spot (but not a different time – basic need food has to be predictable), and
introducing new foods (carefully).
Although associative learning is more important with a young pup and newly adopted dog than operant obedience, you can introduce cues in these early days.
If I’d teach anything, it wouldn’t be sit, but leave and wait, follow and come,
playfully, making it a game, using a high rate of reinforcement. Absolutely no corrections. No demands at that stage. Your pup or new dog can’t do anything wrong.
We want to build on the curiosity to changes in the home when we begin to
take the dog off turf. We want our pup to be curious about the world, and
ideally we want to tackle that as organically as we do with our children.
Orchestrate opportunities to evoke curiosity, and then let your dog figure things out by himself. Free sniffing is a component here, but also watching with the eyes. When something catches a dog’s attention they are not certain about, they naturally halt. An older dog might simply stop moving, a pup often sits without being asked to – both are brilliant. Be brilliant too and don’t interrupt that process, not even with a treat, or you interfere with that important observational and social learning. Some owners combine the appearance of every new stimulus with a game of tug with the idea that their pooch associates new stimuli with something good. Science-wise that might make sense, but distracting is not socializing. What happens in real life is that you overshadow what’s in a dog’s surroundings, and he’ll never really notice all the normal occurrences and could still be spooked by them later. Things you thought your dog was familiarized with, seemingly trivial to you like a parked car or a garden flag, could scare the rap out of your juvenile because real learning about it never took place. Real story.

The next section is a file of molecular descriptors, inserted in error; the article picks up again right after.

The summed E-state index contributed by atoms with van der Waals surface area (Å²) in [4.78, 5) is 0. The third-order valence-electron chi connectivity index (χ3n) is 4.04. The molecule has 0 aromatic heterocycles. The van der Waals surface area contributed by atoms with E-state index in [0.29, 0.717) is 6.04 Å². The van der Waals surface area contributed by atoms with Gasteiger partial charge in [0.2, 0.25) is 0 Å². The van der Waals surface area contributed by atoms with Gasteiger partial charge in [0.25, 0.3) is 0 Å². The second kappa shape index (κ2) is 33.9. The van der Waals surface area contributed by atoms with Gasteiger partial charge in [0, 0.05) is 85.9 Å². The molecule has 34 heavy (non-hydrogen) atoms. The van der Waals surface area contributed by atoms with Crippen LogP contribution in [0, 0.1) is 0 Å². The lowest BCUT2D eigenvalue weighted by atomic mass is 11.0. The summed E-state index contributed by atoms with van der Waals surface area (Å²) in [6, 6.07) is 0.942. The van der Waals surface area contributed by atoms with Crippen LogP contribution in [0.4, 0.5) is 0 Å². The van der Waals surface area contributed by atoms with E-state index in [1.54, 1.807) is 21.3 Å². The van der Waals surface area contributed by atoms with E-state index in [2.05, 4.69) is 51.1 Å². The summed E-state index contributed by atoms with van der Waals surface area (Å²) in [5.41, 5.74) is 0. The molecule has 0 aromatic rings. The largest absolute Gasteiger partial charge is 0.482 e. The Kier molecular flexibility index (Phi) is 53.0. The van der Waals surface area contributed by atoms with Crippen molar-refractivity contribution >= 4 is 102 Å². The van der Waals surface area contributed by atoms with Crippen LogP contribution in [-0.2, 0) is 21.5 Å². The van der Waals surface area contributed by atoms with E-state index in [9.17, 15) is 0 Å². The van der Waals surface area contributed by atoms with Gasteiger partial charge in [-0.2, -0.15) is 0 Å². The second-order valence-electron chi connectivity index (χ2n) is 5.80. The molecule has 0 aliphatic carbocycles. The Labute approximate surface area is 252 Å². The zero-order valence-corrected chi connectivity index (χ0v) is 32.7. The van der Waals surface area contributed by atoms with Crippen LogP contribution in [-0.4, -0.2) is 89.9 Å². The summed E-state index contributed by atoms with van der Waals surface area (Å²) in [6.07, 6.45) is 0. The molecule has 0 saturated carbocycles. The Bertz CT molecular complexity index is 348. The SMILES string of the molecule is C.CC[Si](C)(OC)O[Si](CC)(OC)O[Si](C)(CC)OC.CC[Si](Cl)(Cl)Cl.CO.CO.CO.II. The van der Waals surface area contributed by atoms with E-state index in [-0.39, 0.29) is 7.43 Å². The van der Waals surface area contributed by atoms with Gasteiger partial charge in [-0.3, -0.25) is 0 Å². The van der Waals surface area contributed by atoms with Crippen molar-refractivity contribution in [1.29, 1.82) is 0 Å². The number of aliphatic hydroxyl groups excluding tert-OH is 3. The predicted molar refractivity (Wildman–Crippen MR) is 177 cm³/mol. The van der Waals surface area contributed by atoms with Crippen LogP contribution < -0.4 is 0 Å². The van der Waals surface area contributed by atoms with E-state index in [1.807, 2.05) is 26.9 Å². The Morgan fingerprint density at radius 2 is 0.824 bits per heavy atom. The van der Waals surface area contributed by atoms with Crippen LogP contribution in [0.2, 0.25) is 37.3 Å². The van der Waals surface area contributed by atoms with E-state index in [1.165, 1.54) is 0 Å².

Be smart about where you take your dog. Curiosity is not possible in a pet
store because we can’t allow the pup to put his teeth on all that enticing loot
within reach. Being restrained from it though can be quite frustrating, and then the experience is not good. Choosing a dog friendly hardware store instead where sniffing and exploring is allowed, is better.
Being curious equals welfare, and familiarity with many things leads to
readily acceptance of new things. Conversely, preventing, or worse yet
correcting a pup or dog from being curious carries the risk of making him